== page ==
Alternatively, as an interactive way of examining text, you can use my simple Unicode Explorer - just input the text, and see what the characters, UTF-16 code units and UTF-8 bytes are.

static readonly string[] LowNames = 
    "NUL", "SOH", "STX", "ETX", "EOT", "ENQ", "ACK", "BEL", 
    "BS", "HT", "LF", "VT", "FF", "CR", "SO", "SI",
    "DLE", "DC1", "DC2", "DC3", "DC4", "NAK", "SYN", "ETB",
    "CAN", "EM", "SUB", "ESC", "FS", "GS", "RS", "US"
public static void DisplayString (string text)
    Console.WriteLine ("String length: {0}", text.Length);
    foreach (char c in text)
        if (c < 32)
            Console.WriteLine ("<{0}> U+{1:x4}", LowNames[c], (int)c);
        else if (c > 127)
            Console.WriteLine ("(Possibly non-printable) U+{0:x4}", (int)c);
            Console.WriteLine ("{0} U+{1:x4}", c, (int)c);

Memory usage

In the current implementation at least, strings take up 20+(n/2)*4 bytes (rounding the value of n/2 down), where n is the number of characters in the string. The string type is unusual in that the size of the object itself varies. The only other classes which do this (as far as I know) are arrays. Essentially, a string is a character array in memory, plus the length of the array and the length of the string (in characters). The length of the array isn't always the same as the length in characters, as strings can be "over-allocated" within mscorlib.dll, to make building them up easier. (StringBuilder does this, for instance.) While strings are immutable to the outside world, code within mscorlib can change the contents, so StringBuilder creates a string with a larger internal character array than the current contents requires, then appends to that string until the character array is no longer big enough to cope, at which point it creates a new string with a larger array. The string length member also contains a flag in its top bit to say whether or not the string contains any non-ASCII characters. This allows for extra optimisation in some cases.

Although strings aren't null-terminated as far as the API is concerned, the character array is null-terminated, as this means it can be passed directly to unmanaged functions without any copying being involved, assuming the inter-op specifies that the string should be marshalled as Unicode.


(If you don't know about character encodings and Unicode, please read my article on the subject first.)

As stated at the start of the article, strings are always in Unicode encoding. The idea of "a Big-5 string" or "a string in UTF-8 encoding" is a mistake (as far as .NET is concerned) and usually indicates a lack of understanding of either encodings or the way .NET handles strings. It's very important to understand this - treating a string as if it represented some valid text in a non-Unicode encoding is almost always a mistake.

Now, the Unicode coded character set (one of the flaws of Unicode is that the one term is used for various things, including a coded character set and a character encoding scheme) contains more than 65536 characters. This means that a single char (System.Char) cannot cover every character. This leads to the use of surrogates where characters above U+FFFF are represented in strings as two characters. Essentially, string uses the UTF-16 character encoding form. Most developers may well not need to know much about this, but it's worth at least being aware of it.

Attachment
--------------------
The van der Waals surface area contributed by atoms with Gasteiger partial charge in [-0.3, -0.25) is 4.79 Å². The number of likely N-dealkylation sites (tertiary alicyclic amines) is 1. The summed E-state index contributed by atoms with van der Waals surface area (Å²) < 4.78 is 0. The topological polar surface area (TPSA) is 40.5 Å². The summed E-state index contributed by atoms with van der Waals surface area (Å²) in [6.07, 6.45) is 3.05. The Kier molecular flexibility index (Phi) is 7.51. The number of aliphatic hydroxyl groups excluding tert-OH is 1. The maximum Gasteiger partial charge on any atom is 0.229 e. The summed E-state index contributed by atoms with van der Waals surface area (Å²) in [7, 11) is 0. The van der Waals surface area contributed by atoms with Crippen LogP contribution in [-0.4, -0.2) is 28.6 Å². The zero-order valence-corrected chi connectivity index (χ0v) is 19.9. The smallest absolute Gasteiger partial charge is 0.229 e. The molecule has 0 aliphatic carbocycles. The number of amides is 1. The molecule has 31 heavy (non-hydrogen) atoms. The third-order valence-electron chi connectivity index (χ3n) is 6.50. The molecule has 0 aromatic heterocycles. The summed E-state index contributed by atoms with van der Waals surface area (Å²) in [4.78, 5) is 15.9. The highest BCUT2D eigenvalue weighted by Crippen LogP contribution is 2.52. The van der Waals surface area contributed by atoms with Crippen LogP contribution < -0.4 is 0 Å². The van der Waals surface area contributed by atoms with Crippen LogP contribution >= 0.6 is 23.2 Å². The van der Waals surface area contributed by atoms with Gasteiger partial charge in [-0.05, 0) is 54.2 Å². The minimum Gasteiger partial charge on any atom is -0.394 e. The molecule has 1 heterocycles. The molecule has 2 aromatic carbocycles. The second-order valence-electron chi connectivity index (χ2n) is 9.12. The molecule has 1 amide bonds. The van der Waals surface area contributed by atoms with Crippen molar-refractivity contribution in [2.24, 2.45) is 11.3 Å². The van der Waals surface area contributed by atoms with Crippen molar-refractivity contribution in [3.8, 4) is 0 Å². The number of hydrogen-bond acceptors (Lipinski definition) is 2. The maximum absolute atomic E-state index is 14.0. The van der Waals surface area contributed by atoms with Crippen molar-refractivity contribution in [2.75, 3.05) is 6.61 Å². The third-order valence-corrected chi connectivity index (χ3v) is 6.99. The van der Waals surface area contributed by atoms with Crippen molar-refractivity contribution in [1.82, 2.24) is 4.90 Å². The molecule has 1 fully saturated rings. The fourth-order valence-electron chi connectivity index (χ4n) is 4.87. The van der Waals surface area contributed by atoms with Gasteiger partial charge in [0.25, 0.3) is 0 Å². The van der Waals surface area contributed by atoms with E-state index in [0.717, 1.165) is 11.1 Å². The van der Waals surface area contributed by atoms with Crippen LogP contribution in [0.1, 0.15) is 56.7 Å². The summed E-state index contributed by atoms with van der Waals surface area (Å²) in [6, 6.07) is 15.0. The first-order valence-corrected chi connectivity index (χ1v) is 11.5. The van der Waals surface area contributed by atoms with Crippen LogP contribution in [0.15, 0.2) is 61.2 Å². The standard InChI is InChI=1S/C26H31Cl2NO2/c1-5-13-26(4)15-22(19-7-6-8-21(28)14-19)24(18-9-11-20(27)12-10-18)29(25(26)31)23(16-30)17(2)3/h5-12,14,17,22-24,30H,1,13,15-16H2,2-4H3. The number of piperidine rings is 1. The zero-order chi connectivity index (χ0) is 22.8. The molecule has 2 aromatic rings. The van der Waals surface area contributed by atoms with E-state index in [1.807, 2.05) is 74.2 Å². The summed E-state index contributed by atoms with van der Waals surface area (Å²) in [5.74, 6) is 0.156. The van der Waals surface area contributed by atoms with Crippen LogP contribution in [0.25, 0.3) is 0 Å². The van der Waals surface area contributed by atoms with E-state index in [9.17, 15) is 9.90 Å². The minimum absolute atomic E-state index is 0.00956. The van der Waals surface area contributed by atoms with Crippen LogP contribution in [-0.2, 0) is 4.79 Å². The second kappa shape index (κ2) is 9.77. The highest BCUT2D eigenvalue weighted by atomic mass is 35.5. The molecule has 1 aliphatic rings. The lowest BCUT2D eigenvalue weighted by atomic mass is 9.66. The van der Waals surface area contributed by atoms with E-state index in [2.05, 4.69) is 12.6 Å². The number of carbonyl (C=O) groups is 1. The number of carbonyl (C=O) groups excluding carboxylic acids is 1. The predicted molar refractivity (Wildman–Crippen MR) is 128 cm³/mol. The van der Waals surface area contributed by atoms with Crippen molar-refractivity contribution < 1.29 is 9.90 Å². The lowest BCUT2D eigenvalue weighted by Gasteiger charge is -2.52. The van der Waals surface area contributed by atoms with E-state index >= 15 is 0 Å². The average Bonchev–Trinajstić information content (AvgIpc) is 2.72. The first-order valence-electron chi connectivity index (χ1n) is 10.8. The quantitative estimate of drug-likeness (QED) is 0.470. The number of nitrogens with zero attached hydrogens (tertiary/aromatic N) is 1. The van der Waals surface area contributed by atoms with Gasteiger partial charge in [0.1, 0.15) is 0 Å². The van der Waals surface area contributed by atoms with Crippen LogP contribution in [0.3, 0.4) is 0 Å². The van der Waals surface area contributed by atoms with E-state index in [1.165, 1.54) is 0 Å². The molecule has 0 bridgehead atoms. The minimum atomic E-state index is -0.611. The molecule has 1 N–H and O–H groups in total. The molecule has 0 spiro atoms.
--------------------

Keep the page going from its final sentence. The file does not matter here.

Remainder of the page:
Culture and internationalization oddities

Some of the oddities of Unicode lead to oddities in string and character handling. Many of the string methods are culture-sensitive - in other words, what they do depends on the culture of the current thread. For example, what would you expect "i".toUpper() to return? Most people would say "I", but in Turkish the correct answer is "İ" (Unicode U+0130, "Latin capital I with dot above"). To perform a culture-insensitive case change, you can use CultureInfo.InvariantCulture, and pass that to the overload of String.ToUpper which takes a CultureInfo.

There are further oddities when it comes to comparing, sorting, and finding the index of a substring. Some of these are culture-specific, and some aren't. For instance, in all cultures (as far as I can see), "lassen" and "la\u00dfen" (a "sharp S" or eszett being the Unicode-escaped character in there) are considered equal when CompareTo or Compare are used, but not when Equals is used. IndexOf will treat the eszett as the same as "ss", unless you use a CompareInfo.IndexOf and specify CompareOptions.Ordinal as the options to use.

Some other unicode character appear to be completely invisible to the normal IndexOf. Someone asked in the C# newsgroup why a search/replace method was going into an infinite loop. It was repeatedly using Replace to replace all double spaces with a single space, and checking whether or not it had finished by using IndexOf, so that multiple spaces would collapse to a single space. Unfortunately, this was failing due to a "strange" character in the original string between two spaces. IndexOf matched the double space, ignoring the extra character, but Replace didn't. I don't know which exact character was in the real data, but it can be easily reproduced using U+200C which is a zero-width non-joiner character (whatever that means, exactly!). Put one of those in the middle of the text you're searching in, and IndexOf will ignore it, but Replace won't. Again, to make the two methods behave the same, you can use CompareInfo.IndexOf and pass in CompareOptions.Ordinal. My guess is that there's a lot of code which would fail on "awkward" data like this. (I wouldn't for a moment claim that all my code is immune, either.)

Microsoft has some recommendations around string handling - they date back to 2005, but they're still well worth reading.


For such a core type, strings (and textual data in general) have more complexity than you might initially expect. It's important to understand the basics listed here, even if some of the finer points of comparisons and casing in multi-cultural contexts elude you at the moment. In particular, being able to diagnose encoding errors where data is being lost by logging the real string data is vital.